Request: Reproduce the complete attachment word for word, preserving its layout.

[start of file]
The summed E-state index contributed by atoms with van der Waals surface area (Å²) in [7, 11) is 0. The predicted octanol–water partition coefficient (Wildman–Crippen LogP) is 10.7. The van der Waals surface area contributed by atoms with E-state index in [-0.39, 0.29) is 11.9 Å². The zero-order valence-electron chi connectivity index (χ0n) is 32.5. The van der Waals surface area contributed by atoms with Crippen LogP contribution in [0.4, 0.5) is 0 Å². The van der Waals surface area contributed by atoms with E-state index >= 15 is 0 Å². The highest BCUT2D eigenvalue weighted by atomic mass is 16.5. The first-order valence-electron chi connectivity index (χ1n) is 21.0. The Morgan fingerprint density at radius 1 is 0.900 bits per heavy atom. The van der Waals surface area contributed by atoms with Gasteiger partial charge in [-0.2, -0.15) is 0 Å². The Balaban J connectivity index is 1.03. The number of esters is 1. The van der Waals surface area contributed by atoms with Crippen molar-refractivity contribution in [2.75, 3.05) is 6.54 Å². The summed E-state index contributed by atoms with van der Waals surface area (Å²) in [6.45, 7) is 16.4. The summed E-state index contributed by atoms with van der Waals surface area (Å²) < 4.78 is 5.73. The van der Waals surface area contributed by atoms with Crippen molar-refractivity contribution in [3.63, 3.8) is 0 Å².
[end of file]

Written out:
The summed E-state index contributed by atoms with van der Waals surface area (Å²) in [7, 11) is 0. The predicted octanol–water partition coefficient (Wildman–Crippen LogP) is 10.7. The van der Waals surface area contributed by atoms with E-state index in [-0.39, 0.29) is 11.9 Å². The zero-order valence-electron chi connectivity index (χ0n) is 32.5. The van der Waals surface area contributed by atoms with Crippen LogP contribution in [0.4, 0.5) is 0 Å². The van der Waals surface area contributed by atoms with E-state index >= 15 is 0 Å². The highest BCUT2D eigenvalue weighted by atomic mass is 16.5. The first-order valence-electron chi connectivity index (χ1n) is 21.0. The Morgan fingerprint density at radius 1 is 0.900 bits per heavy atom. The van der Waals surface area contributed by atoms with Gasteiger partial charge in [-0.2, -0.15) is 0 Å². The Balaban J connectivity index is 1.03. The number of esters is 1. The van der Waals surface area contributed by atoms with Crippen molar-refractivity contribution in [2.75, 3.05) is 6.54 Å². The summed E-state index contributed by atoms with van der Waals surface area (Å²) in [6.45, 7) is 16.4. The summed E-state index contributed by atoms with van der Waals surface area (Å²) < 4.78 is 5.73. The van der Waals surface area contributed by atoms with Crippen molar-refractivity contribution in [3.63, 3.8) is 0 Å².